Jesus and Paul were both unmarried while on this earth. If Genesis 2:18 means every Christian must get married, we have a contradiction within Scripture when Paul says it would be better for Christians not to do that. (1 Corinthians 7:8)
Family and Friendship
I’ve already talked about how important family is above. Now I want to talk about how important friends are.
Loneliness is a powerful force in my life.
I’ve had friends who have been there to support me through many trials, and who have kept loneliness at bay. These friends are brothers and sisters in Christ who have held up the truth to me when I was not looking toward it. They are companions who have urged me on to love and good works. I hope that I have also supported them in their lives.
One of many group shots of friends in the body of Christ.
As I struggle with same-sex attraction, I struggle to develop healthy friendships. Sinful temptations tend to distort earthly friendships.
My sinful flesh is prone to distorting such friendly gestures into something romantic. I struggle to maintain brotherly love because of my own sinful desires.
That’s why I’m so grateful for the support of the Church. Friends and pastors have given me great advice as I move forward in navigating new friendships. One friend wrote this great advice to me today:
My advice is to focus on the whole group of people that may still come into your life. Focus on what you give to the community, not what you get from one man. Both of these things ultimately point towards your relationship with Christ through the people in your life. Each person is just a little piece of a living Jesus visiting you by drinking coffee with you. Each one is part of a much larger Lord in your life whom you adore and love. To want all of an individual for yourself will diminish the magnitude of who Jesus is to you and what He wants to give you.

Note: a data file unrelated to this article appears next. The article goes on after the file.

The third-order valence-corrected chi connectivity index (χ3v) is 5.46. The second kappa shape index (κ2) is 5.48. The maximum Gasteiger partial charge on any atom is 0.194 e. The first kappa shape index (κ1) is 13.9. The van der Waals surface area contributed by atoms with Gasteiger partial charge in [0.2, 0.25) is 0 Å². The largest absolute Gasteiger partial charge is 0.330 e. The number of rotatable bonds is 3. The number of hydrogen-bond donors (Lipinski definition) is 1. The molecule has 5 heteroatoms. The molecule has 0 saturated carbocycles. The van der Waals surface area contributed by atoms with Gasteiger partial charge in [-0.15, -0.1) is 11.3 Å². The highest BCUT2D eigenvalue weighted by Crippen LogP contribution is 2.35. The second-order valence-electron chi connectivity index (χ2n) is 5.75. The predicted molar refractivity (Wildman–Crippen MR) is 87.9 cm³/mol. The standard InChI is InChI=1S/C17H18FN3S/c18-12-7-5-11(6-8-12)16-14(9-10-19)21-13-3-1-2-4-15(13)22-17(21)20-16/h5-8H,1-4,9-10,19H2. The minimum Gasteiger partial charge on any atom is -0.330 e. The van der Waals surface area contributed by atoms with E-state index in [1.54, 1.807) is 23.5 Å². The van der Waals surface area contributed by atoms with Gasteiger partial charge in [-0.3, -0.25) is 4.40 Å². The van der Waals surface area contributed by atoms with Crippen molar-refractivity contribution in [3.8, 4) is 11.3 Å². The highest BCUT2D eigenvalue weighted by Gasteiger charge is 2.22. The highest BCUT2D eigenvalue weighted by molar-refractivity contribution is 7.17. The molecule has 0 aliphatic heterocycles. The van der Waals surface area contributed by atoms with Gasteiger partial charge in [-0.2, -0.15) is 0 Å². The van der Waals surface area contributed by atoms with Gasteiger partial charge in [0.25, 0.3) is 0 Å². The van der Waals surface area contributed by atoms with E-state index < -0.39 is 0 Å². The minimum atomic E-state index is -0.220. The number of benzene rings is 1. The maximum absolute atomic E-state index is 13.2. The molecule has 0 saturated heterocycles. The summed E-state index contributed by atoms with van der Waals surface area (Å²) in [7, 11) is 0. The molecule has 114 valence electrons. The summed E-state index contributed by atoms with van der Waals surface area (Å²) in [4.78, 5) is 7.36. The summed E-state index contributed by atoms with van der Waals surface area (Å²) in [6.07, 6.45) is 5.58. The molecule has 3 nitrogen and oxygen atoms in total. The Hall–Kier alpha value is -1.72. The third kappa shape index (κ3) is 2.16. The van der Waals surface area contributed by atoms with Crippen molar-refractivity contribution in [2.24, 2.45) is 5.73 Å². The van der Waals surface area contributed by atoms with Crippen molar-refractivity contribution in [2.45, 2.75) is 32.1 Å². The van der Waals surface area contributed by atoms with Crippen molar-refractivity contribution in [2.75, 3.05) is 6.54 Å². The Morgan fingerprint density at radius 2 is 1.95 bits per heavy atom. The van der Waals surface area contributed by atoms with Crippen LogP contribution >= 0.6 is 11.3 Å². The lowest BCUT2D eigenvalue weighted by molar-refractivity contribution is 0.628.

This isn’t just true for me and my struggle with a same-sex friendship; it applies to anyone who tends to put too much emphasis on individual relationships. Focusing on one individual as all-important distorts the reality that God reveals himself on earth through His people. Not through one person, but through the whole community.
“It’s always about Jesus with whomever you’re with.” - Desmond Frick
Friendship with God
Through Christ, I have become a friend of God. He has called me friend. That is the most important relationship to develop in my life.
It is on Ash Wednesday as I reflect on this amazing friendship. Unlike Valentine’s Day, I remember having several services on Ash Wednesday with my family. My dad organized services reflecting on the important reason for this day.
Jesus came to earth to die for us. In forty days we will celebrate Easter, when he rose. Today we wear ashes in remembrance of the sacrifice that Jesus made. He came and suffered and died so that he could call me friend.
All those who are in Christ are also part of his body. And beautiful and enriching friendships are plentiful in that body.
God has given me the friendship of himself and the friendship of his body here on earth. Exclusive romantic relationships would be a poor substitute for that friendship. It is a good gift for some to receive, but is not the ultimate gift which we have in Christ.
Thank you, Jesus, for your love for me. Thank you for calling me friend. And thank you for the earthly friends – the faithful friends - whom you have given to me. I have so much more than I could ever deserve. I have so much more than I could ever ask or imagine. Friendship with you is a gift far greater than any exclusive relationship here on earth. Only you can satisfy. Amen.
"The steadfast love of the LORD never ceases. His mercies never come to an end." Lamentations 3:22